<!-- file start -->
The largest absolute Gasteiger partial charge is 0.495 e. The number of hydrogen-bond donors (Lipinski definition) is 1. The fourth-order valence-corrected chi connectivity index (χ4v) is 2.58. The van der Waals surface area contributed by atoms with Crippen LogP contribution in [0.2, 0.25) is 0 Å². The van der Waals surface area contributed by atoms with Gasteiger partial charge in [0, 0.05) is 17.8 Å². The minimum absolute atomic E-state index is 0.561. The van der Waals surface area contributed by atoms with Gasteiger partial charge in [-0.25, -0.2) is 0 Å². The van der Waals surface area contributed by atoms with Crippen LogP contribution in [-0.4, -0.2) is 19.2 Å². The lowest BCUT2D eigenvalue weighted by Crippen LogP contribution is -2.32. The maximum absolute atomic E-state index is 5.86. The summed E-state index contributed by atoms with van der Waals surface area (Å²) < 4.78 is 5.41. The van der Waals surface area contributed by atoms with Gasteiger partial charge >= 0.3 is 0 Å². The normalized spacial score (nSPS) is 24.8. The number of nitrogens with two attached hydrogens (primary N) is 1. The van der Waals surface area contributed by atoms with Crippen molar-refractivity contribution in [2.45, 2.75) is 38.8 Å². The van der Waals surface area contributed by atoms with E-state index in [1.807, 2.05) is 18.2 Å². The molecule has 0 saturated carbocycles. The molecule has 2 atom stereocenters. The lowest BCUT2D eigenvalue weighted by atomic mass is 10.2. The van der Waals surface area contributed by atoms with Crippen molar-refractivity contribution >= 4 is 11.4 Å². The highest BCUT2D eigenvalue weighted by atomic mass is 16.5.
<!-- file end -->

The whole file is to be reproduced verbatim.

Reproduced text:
The largest absolute Gasteiger partial charge is 0.495 e. The number of hydrogen-bond donors (Lipinski definition) is 1. The fourth-order valence-corrected chi connectivity index (χ4v) is 2.58. The van der Waals surface area contributed by atoms with Crippen LogP contribution in [0.2, 0.25) is 0 Å². The van der Waals surface area contributed by atoms with Gasteiger partial charge in [0, 0.05) is 17.8 Å². The minimum absolute atomic E-state index is 0.561. The van der Waals surface area contributed by atoms with Gasteiger partial charge in [-0.25, -0.2) is 0 Å². The van der Waals surface area contributed by atoms with Crippen LogP contribution in [-0.4, -0.2) is 19.2 Å². The lowest BCUT2D eigenvalue weighted by Crippen LogP contribution is -2.32. The maximum absolute atomic E-state index is 5.86. The summed E-state index contributed by atoms with van der Waals surface area (Å²) < 4.78 is 5.41. The van der Waals surface area contributed by atoms with Gasteiger partial charge >= 0.3 is 0 Å². The normalized spacial score (nSPS) is 24.8. The number of nitrogens with two attached hydrogens (primary N) is 1. The van der Waals surface area contributed by atoms with Crippen molar-refractivity contribution in [2.45, 2.75) is 38.8 Å². The van der Waals surface area contributed by atoms with E-state index in [1.807, 2.05) is 18.2 Å². The molecule has 0 saturated carbocycles. The molecule has 2 atom stereocenters. The lowest BCUT2D eigenvalue weighted by atomic mass is 10.2. The van der Waals surface area contributed by atoms with Crippen molar-refractivity contribution >= 4 is 11.4 Å². The highest BCUT2D eigenvalue weighted by atomic mass is 16.5.